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Op-Ed

No Place to Hide

“The [National Security Agency’s] capability at any time could be turned around on the American people, and no American would have any privacy left, such is the capability to monitor everything: telephone conversations, telegrams, it doesn’t matter. There would be no place to hide.” 

– Senator Frank Church.

Senator Church made that statement in 1975, thirty-eight years ago. He chaired a committee that was formed to develop legislation to rein in the CIA, the FBI, the NSA and other intelligence agencies, which had long since been operating outside the bounds of the law, including the Constitution — especially the Constitution.

The Church Committee recommended, and Congress passed the “Foreign Intelligence Surveillance Act.” The operative word here being “foreign.” There was also established a court, the FISA Court, to authorize warrantless wire taps.  From 1979 through 2012, the FISA courts received 33,949 requests and denied seven. That’s a 99.98% approval rate.

Beginning in 2004, the FISA court started approving “National Security Letters.” These give the FBI the power to compel disclosure of customer records held by banks, telephone companies, internet service providers, and others. There have been 128,135 NSL’s issued. Another 43,370 NSL’s have been issued directly involving U.S. citizens.

In 2006, Qwest Communications refused to cooperate with the FBI.  When the matter went to court, U.S. District Judge Anna Diggs Taylor on ruled that the government’s domestic eavesdropping program is unconstitutional and ordered it ended immediately. The decision was reversed on appeal.

Recently, we have learned of a program called “PRISM.” It seems that for some time now the NSA has been doing exactly what Senator Church warned against all those years ago — collecting telecom and internet information, including “audio and video chats, photographs, e-mails, and documents” on virtually all Americans – they call it “Metadata.”

With these secret spying programs being outed, president Obama tried to calm fears: “We actually expanded some of the oversight, increased some of the safeguards. But my assessment and my team’s assessment was that they help us prevent terrorist attacks.”  Obama went on to say that, in spite of, “the modest encroachments on the privacy that are involved, it was worth us doing.”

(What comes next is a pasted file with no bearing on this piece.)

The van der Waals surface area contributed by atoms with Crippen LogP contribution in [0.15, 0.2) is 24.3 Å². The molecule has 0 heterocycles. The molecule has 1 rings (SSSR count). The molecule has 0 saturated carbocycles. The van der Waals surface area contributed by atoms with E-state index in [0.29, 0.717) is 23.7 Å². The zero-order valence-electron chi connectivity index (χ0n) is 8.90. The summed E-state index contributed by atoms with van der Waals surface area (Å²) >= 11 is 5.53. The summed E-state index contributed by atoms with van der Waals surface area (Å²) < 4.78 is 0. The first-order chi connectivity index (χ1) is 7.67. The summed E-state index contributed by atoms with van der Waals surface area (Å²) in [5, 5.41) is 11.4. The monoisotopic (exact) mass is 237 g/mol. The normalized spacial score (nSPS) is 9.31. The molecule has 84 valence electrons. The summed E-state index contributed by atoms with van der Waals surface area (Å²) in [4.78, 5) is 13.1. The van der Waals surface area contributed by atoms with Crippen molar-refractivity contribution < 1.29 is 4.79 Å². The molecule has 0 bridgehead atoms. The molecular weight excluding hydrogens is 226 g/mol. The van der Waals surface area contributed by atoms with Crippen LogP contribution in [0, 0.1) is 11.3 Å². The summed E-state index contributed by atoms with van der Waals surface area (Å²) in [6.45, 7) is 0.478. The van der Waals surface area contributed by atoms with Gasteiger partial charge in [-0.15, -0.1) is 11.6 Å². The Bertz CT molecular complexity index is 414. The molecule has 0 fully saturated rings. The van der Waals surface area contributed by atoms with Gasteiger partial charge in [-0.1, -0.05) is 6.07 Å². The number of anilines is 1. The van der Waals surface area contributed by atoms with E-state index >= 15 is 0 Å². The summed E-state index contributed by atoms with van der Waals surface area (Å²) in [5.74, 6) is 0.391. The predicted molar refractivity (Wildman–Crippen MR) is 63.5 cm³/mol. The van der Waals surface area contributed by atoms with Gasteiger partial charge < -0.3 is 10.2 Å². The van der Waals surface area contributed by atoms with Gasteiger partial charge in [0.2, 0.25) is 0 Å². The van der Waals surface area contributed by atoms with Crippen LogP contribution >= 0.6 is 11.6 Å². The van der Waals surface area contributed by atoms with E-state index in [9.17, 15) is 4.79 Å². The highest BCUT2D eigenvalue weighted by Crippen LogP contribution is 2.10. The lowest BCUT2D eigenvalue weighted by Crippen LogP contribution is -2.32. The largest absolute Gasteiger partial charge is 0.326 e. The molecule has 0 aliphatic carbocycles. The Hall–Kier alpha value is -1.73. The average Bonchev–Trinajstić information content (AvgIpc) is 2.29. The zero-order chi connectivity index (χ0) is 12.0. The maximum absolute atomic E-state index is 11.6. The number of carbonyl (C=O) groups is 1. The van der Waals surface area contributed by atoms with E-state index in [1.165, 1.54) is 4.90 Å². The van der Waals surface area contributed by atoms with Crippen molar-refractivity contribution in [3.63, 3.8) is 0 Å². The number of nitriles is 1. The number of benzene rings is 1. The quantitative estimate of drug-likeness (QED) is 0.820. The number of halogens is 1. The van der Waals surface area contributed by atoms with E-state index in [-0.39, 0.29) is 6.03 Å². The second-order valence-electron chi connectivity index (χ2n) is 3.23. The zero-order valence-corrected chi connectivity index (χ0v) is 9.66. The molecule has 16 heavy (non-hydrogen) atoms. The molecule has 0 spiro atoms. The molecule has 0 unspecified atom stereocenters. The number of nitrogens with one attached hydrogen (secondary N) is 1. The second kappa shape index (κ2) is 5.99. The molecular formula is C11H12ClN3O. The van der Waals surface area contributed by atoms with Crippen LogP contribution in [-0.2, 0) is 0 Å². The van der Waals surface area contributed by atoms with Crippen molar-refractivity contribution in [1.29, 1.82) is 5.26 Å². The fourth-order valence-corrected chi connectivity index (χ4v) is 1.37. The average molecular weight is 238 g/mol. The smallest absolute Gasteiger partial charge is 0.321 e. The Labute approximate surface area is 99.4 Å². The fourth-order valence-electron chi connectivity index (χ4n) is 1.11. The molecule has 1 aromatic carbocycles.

Modest encroachments? Worth the doing? You mean by playing fast and loose with the First, Fourth, Fifth, Ninth, and Fourteenth Amendments of the Constitution? You want to protect our liberty by, uh, suppressing our liberty? What?

Well then, some important questions to ask in all this are how well these programs are working and are they helping us prevent terrorist attacks. And what happened to the limitation of keeping these programs focused on “foreign Intelligence” as they were intended?

After 9/11, and through this date, there have been 53 planned attacks on United States soil, or on planes headed to the U.S., by Islamic Terrorists. Of these, 29 were “foiled Islamic terrorist plots” and only five resulted in fatalities, which totaled nineteen people — two at the LA airport in 2002, one  at a Little Rock military recruitment center, 2009, thirteen at Ft. Hood, also in 2009, and three from the Boston Marathon bombings.

So, let’s put this in perspective. There have been 19 deaths in the U.S. from terrorism after 9/11. During that same period, there have been 418,340 people killed in motor vehicles, 119, 000 homicides with firearms, and 27,960 deaths from home fires. In 2012 alone, there were 28 deaths by lightning strikes and none by terrorist attack.

Therefore, it would be accurate to say that there is no existential threat of a terrorist attack in the United States. And even if there were, the programs we have in place are grossly inefficient at detecting and stopping such threats. Exhibit 1 is the Boston Marathon bombers. We had to rely on Russia for intelligence on the two brothers and even that was after the fact.

So it should be absolutely clear that the real threat of Islamic terrorism in this country is way overblown. The fear-mongers and the scare-mongers have won the day. They have facilitated hysteria and fabricated paranoia. Seems to me the sizable commitment of resources to these counterterrorism programs is like trying to put out a candle with a fire hose – and missing the candle!

Terrorism will never be zero, just as crime will never be zero. But given the strategy we have in place to deal with it, my concern is whether our country will devolve into a quasi-Orwellian dystopia where Big Brother is watching and listening, watching and listening, watching and listening . . .

As H. L. Mencken said almost 100 years ago, “The whole aim of practical politics is to keep the populace alarmed (and hence clamorous to be led to safety) by menacing it with an endless series of hobgoblins, all of them imaginary.”

This is an expanded version of an Op-Ed piece published in the Joplin Globe on June 17, 2013

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